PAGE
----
‘And that’s why Nicky Minaj didn’t sample a puffin’
“I don’t want to go all political,” says Bill Bailey at one point during Larks in Transit. But he can’t help himself. The man who’s mainly known for stoner whimsy and musical talent is as engaged in current affairs as more overt satirists.
And as a proud leftie with many a protest march under his belt, he’s angry that the wrong side is winning the arguments at the moment. He’s so angry with Donald Trump, in fact, that he can’t even bring himself to say the name out loud. Bailey is relatively restrained on this subject, satisfying himself with a challenge to the idea that men turn into neanderthals as soon as they’re in the “locker room”, and a ludicrous Trump impression.
Brett also comes into his crosshairs, naturally, in the form of an opiated cover of Summer Holiday. The casual wooziness of the song makes the lyrics all the more cutting, as he paints a bleak vision of a post-Brexit Britain. Refreshingly, for one of the country’s biggest comics, he’s unashamedly partisan on this subject, with zero interest in false balance or respectful disagreement. “I don’t mean that in a bad way” is a refrain he comes back to time and again. He has the charm to pull it off.
What Bailey mainly observes though is a country in chaos. Whether it’s Brexit or a half-arsed dinosaur park, what we do best is blind amateurism. We are the people who cheer when someone smashes a plate in a restaurant, and we’re cheering as the world goes to hell in a handcart.
There are some delightful moments of invention, like his deconstruction of the knock-knock joke, and a section in which he takes us through birdsong in pop music. Bailey is the only comic who will bestow you with the line “and that’s why Nicky Minaj didn’t sample a puffin”.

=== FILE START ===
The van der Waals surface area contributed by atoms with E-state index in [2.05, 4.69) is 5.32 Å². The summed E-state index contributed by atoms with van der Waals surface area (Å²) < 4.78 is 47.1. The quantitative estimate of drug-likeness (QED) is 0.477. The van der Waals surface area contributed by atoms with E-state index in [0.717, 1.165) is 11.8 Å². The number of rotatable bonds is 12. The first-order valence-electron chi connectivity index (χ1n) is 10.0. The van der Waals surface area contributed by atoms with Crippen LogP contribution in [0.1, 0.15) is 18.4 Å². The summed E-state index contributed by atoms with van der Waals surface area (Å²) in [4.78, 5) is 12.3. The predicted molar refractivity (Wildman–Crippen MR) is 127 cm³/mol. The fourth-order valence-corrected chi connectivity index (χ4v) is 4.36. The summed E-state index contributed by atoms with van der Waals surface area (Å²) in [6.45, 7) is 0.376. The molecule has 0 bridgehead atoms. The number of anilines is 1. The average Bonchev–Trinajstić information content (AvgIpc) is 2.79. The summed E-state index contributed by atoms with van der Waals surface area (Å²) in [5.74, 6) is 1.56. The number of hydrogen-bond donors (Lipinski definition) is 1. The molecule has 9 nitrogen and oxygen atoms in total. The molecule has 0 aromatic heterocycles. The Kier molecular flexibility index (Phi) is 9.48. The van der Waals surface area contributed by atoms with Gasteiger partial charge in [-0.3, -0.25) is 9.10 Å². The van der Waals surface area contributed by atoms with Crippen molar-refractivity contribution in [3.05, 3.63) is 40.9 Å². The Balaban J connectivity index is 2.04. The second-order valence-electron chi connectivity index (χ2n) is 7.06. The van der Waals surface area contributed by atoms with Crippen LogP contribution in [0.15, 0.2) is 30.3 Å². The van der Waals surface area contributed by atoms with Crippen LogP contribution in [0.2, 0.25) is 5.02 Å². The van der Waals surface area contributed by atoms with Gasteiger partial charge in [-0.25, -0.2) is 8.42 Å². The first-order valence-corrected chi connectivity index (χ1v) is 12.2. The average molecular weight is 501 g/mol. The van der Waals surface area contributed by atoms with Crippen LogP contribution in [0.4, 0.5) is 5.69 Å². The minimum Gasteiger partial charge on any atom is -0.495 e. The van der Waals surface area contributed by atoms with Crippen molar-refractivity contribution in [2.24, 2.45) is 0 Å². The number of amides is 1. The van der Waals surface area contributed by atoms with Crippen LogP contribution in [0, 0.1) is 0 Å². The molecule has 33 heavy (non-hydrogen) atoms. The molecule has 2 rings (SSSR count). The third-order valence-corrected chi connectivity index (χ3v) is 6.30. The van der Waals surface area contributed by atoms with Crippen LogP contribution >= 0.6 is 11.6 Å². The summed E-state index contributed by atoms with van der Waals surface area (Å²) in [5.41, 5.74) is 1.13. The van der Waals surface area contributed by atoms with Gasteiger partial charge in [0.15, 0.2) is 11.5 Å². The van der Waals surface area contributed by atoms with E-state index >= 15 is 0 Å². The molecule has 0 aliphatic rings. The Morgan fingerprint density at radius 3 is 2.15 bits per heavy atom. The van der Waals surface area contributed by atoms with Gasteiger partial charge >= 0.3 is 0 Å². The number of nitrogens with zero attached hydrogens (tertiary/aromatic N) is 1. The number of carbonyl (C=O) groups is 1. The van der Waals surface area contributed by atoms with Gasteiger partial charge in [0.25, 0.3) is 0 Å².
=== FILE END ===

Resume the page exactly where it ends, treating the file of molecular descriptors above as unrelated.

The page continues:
Elsewhere there is some Bailey by numbers, like his fallbacks of doing something in a west country accent, or switching a song into a minor or major key (You Are My Sunshine” and the American national anthem get the treatment). But in a two-hour show a few fallbacks hardly constitutes laziness.
Interestingly, it turns out that since he last toured, Bailey has “had a tilt” at Hollywood. We get a slightly tall tale about him getting caught doing something he shouldn’t have done, I doubt I’m the only person who’d like to hear more about this unlikely combination of person and place.
As expected there is plenty of musical tomfoolery and showboating. He turns his iPhone alarm into an elaborate musical number, a trick that follows in the footsteps of his knack for turning the mundane into the spectacular. As the show drifts to its conclusion he indulges in his love for the ludicrousness of metal (music). It sets him up for a delightfully silly climax to yet another superb show from our foremost comedy rock goblin.
Review by Paul Fleckney